Use White Noise: It helps us sleep because the changes in other environmental noise will be less noticeable. Also, anyone who suffers a ringing ear will be driven less to insanity. I’m a light sleeper, a very light sleeper. Events like a toilet flushing upstairs or even just the A/C switching on will wake me up. After buying a white noise machine I have significantly fewer issues with this. I recommend this machine. There are apps as well but I found the noise to be really tinny and unnatural. We’re also trying to use the phone less in the room! Remember? Of course, many people are pretty content with the noise from a fan as well. I personally find that the crappier the fan, the better the white noise. The ol’ faithful $20 Lasko fan is the best white noise IMO.
Avoid Eating Late at Night: Or, whenever “late” is for you. I haven’t forgotten about third shifters! Again, there are circumstances that make this difficult for some to commit to, but if you’re prone to any sort of gastrointestinal turbulence eating close to bedtime can be awfully distracting and uncomfortable. Likewise, eating your last meal a little too early and winding up hungry at bedtime can be as issue for some, so find your Goldilocks!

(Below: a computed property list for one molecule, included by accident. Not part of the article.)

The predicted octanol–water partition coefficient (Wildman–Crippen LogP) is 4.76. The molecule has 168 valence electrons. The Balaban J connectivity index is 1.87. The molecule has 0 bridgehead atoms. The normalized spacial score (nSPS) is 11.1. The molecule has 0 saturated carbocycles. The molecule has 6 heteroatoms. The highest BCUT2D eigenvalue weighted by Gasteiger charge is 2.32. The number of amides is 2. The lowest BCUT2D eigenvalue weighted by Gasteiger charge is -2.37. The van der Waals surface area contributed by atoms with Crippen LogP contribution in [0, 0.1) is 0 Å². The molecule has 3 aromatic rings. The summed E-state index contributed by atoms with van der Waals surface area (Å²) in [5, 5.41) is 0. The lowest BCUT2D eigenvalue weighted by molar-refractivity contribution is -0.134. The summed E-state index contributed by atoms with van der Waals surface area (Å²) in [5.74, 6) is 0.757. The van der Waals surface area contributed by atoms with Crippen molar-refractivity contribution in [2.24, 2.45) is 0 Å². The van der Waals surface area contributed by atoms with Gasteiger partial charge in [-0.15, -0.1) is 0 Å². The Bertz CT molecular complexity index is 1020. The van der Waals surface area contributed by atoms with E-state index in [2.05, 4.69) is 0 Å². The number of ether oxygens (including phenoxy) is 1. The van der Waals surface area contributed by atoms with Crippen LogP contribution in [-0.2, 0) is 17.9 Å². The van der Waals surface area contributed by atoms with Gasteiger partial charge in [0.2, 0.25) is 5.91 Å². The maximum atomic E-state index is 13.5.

Make Your Room Cool at Night: I avoid running the A/C during the day, but I’m sure a lot of us find sleeping in a hot room miserable. If I had it my way I’d make it Hoth in my room at night, but that’s a little on the expensive side so I use a little bit of A/C, a fan, and sleep with fewer blankets; at least in the summer. In the winter I just turn the heat down a couple clicks and get to bury myself (yaaaaas). Keep it dark in there, too!
Make Your Bed in the Morning: Keeping your room tidy and the bed made will make for a welcoming and less chaotic environment. There isn’t much to this! We experience the world with all our senses, after all.
Limit Caffeine Use to the Earlier Portion of the Day: OK, so I know there are people who can drink a cup of coffee before bed and pass right out, but I am not one of these people. In fact, if I drink it anytime after about noontime I’m going to be wired and howling with the coyotes. Many recommendations suggest 3-4 PM as an absolute cutoff time, but if you’re more sensitive like I am you may want to consider leaving it to the morning only.
Sleep and Wake at Roughly the Same Time: Routine is everything. There will be times we need to deviate from routine, and that’s fine! Just try not to flip-flop too severely and all the time. Your rhythm will start to associate these times of day with rest and wakefulness.
Stop Drinking Water Roughly Two Hours Before Bed: It’s undeniable that water is the most healthful thing we can put into our bodies; however, if you slam it right before bed you’re setting yourself to need a mighty wee in the early hours of the morning. Limit water intake close to bedtime and take a good wiz before hitting the hay.
A Few Things Worth the Try
- aromatherapy (especially lavender based blends)
- shower before bed (wet hair will lower cranial temperature)
- melatonin and valerian root
- chamomile tea (just like water, limit this a few hours before bed to prevent midnight bathroom breaks)